About Me

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I'm a woman entering "the third chapter" and fascinated by the journey.

Saturday, November 30, 2013

No pictures today

After last week's weather that made me want to run away to someplace warm and sunny, today the Mid-Ohio Valley redeemed itself with one of its utterly lovely, in-between-fall-and-winter days. There are no pictures because I was driving a 94-year-old aunt home from Dayton, where we had spent the holidays with a configuration of relatives that included my year-old step-great-grandson (of whom there are LOTS of pictures, but that would be for a different sort of blog), so all I can do is describe the perfection.

The sky was the clear, glorious blue that seems most common after a cold snap (or maybe I just appreciate it more after a series of gray days have left me wondering if we'll ever have sun again--and as far as I'm concerned, two gray days constitute a series). The farm ponds along Route 35 in south-central Ohio were reflecting all that gloriousness. Some were still partly skimmed with ice, and some fields still sported a little snow cover. There were hawks on fenceposts every mile or so.

Moving back into southeastern Ohio, we got to enjoy the hillsides doing their late-autumn thing. Little bluestem lit up anyplace a sunbeam hit, and the dried blooms and seedheads of staghorn sumac absolutely blazed red. The sycamores have finally lost all their leaves, so there was nothing to distract from the eye-popping whiteness of their bark. Pines provided a green break from all the browns, grays, and russets. There was just enough wind for the sun to be setting off sparks in the Ohio River, and the Hocking River was boasting ducks, geese, and at least one blue heron.

Maybe the tropics are over-rated.

Saturday, November 23, 2013


Spending the weekend in Toledo, one of my favorite places, but a high of 32, overcast with snow flurries, is just not weather I want to be out in right now. (This is probably a Good Thing as my online students are submitting their research papers at this moment, so there is much Work to Do.) My aging bones are missing the Florida of my youth (which, like said youth, is gone), and gray winter days spark fantasies of running away and being a beach bum.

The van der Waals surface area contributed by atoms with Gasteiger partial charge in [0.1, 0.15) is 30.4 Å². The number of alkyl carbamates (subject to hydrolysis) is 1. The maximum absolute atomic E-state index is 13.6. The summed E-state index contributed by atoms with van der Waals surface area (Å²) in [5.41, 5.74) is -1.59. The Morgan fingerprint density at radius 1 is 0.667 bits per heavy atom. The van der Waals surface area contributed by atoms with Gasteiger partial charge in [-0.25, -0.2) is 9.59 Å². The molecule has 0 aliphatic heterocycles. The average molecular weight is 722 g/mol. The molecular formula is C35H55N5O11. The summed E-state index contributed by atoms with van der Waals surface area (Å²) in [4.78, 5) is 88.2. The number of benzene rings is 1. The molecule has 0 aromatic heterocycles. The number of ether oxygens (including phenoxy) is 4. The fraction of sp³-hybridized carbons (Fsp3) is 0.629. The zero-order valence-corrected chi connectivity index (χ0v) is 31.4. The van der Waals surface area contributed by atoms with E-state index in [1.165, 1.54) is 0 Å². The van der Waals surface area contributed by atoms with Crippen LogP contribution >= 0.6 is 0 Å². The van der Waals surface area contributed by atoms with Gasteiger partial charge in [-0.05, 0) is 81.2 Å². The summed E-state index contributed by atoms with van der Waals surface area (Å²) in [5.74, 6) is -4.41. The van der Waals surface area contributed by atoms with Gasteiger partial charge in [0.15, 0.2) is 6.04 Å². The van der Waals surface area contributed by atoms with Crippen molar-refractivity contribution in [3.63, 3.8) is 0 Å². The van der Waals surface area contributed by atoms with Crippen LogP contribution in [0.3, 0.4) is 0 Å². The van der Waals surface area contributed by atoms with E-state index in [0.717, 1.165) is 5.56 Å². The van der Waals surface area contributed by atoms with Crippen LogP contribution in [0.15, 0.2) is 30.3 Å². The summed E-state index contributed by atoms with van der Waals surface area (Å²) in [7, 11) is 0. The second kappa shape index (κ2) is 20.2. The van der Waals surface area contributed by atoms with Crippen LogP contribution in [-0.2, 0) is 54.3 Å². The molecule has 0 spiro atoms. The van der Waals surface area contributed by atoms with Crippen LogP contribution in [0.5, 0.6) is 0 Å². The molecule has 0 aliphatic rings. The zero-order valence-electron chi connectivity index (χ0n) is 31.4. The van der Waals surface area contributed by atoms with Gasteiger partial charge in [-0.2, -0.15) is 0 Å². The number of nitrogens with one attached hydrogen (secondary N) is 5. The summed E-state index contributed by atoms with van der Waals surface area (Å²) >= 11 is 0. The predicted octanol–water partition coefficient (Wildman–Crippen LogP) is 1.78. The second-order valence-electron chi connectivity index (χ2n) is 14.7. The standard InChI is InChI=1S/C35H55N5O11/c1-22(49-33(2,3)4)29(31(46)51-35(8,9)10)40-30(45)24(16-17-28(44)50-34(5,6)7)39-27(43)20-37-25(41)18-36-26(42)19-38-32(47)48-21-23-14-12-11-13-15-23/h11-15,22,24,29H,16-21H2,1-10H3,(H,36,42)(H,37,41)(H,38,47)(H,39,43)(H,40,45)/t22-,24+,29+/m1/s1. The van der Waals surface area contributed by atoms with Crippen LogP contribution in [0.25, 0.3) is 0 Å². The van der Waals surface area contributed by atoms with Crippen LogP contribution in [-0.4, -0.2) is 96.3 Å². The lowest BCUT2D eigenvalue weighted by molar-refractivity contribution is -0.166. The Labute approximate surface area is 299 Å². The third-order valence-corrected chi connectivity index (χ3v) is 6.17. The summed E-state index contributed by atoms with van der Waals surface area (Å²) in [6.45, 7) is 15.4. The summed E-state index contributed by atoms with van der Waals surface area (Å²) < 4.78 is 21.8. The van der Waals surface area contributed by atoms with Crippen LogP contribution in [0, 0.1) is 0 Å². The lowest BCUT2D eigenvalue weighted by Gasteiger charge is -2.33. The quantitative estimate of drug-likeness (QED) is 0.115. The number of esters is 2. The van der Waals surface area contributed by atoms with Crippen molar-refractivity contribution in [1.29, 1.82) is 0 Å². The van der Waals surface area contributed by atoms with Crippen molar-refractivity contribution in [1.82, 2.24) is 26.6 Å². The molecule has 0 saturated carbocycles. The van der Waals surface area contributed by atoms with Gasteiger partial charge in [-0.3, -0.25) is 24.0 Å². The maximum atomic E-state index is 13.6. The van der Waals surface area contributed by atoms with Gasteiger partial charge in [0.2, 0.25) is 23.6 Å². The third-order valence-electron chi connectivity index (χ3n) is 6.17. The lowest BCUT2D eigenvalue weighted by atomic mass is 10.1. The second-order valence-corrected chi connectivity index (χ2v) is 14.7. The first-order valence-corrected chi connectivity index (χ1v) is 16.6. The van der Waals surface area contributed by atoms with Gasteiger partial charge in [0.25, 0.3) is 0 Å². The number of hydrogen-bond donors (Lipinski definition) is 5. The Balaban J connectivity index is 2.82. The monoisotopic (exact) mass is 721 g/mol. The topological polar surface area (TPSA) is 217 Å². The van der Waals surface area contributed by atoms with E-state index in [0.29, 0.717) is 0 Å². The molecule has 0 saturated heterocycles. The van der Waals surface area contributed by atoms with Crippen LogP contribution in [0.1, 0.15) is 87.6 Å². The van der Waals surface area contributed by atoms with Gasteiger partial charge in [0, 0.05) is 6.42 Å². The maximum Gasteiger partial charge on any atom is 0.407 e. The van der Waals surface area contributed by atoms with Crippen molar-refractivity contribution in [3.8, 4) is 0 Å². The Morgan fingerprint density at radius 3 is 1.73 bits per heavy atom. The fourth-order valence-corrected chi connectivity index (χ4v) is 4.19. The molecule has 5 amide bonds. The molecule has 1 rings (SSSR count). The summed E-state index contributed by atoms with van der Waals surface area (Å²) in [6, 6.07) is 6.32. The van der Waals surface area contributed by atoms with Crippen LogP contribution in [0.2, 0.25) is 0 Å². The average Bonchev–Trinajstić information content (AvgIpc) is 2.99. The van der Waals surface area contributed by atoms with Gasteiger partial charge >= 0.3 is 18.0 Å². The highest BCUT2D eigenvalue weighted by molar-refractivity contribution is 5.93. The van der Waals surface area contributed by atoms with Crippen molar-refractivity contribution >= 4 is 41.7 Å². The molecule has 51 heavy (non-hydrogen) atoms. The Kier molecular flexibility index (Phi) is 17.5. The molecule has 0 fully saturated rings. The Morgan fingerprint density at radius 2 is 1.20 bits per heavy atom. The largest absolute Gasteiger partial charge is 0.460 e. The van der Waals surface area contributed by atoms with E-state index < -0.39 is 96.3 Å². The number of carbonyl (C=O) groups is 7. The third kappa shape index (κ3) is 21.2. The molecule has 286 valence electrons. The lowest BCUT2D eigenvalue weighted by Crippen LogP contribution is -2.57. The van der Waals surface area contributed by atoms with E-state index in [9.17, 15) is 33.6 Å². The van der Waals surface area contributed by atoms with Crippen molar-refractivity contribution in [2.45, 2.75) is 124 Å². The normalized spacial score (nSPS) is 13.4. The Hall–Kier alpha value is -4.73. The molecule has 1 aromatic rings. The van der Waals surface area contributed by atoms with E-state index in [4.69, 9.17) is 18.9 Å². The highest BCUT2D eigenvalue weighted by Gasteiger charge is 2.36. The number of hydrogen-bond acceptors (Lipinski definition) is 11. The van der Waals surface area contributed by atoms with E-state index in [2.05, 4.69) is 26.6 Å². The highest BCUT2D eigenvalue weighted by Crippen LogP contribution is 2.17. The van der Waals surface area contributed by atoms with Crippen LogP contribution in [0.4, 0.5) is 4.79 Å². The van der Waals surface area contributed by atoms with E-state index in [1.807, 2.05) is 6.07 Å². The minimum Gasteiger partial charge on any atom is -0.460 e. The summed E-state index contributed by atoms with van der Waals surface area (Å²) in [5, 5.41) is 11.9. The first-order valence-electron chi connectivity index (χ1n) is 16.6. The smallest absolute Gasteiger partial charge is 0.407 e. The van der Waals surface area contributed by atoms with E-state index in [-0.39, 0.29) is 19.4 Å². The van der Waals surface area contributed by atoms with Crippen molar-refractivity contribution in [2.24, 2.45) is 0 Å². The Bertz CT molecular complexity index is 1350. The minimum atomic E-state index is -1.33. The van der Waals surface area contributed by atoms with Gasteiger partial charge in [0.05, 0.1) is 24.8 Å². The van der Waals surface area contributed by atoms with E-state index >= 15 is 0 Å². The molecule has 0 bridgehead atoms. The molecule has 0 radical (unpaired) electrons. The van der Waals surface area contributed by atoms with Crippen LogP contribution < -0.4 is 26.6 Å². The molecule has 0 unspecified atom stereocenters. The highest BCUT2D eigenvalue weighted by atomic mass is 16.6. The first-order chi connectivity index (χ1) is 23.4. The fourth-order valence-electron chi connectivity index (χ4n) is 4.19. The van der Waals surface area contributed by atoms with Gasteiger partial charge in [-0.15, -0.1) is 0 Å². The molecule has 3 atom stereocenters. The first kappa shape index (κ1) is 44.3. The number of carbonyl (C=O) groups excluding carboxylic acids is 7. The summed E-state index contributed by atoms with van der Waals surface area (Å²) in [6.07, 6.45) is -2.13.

However, being a beach bum costs more than it once did and the budget won't allow it, so for now, I'll just indulge in a few pictures from last year's Brevard County Christmas.

Hibiscus in my in-laws' front yard:

a gulf fritillary in a park

sunrise at the SeaScape Motel in Indialantic:


Sunday, November 17, 2013

Weird November

Let's see: so far this month we in the Mid-Ohio Valley have had snow, a seventy-degree afternoon, driving rain, and now a tornado watch. (And thankful I am that our area seems to have missed the tornado band that hit further west.) How much of the weirdness is due to climate change, I cannot say, but November has been a wildly inconsistent month.

But some things can be counted on. The first junco was scavenging sunflower seed under the feeders this week, and a house wren is visiting the mealworm feeder. We can now safely assume that winter is on its way.